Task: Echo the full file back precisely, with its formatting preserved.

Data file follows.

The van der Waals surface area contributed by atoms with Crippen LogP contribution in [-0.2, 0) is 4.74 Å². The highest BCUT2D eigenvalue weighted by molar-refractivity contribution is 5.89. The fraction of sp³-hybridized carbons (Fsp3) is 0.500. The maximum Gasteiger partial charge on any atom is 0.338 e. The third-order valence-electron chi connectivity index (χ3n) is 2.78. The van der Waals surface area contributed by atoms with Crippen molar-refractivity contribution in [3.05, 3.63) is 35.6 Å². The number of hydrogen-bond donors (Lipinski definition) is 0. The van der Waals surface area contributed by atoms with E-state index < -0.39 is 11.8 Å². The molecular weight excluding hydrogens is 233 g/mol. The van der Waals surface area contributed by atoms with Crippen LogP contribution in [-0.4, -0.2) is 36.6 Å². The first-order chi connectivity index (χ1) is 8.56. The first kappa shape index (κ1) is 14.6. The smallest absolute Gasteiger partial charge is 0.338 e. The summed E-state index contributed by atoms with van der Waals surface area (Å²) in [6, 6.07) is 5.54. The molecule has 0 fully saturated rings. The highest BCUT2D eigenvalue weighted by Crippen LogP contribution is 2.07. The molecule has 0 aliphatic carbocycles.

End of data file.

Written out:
The van der Waals surface area contributed by atoms with Crippen LogP contribution in [-0.2, 0) is 4.74 Å². The highest BCUT2D eigenvalue weighted by molar-refractivity contribution is 5.89. The fraction of sp³-hybridized carbons (Fsp3) is 0.500. The maximum Gasteiger partial charge on any atom is 0.338 e. The third-order valence-electron chi connectivity index (χ3n) is 2.78. The van der Waals surface area contributed by atoms with Crippen molar-refractivity contribution in [3.05, 3.63) is 35.6 Å². The number of hydrogen-bond donors (Lipinski definition) is 0. The van der Waals surface area contributed by atoms with E-state index < -0.39 is 11.8 Å². The molecular weight excluding hydrogens is 233 g/mol. The van der Waals surface area contributed by atoms with Crippen LogP contribution in [-0.4, -0.2) is 36.6 Å². The first-order chi connectivity index (χ1) is 8.56. The first kappa shape index (κ1) is 14.6. The smallest absolute Gasteiger partial charge is 0.338 e. The summed E-state index contributed by atoms with van der Waals surface area (Å²) in [6, 6.07) is 5.54. The molecule has 0 fully saturated rings. The highest BCUT2D eigenvalue weighted by Crippen LogP contribution is 2.07. The molecule has 0 aliphatic carbocycles.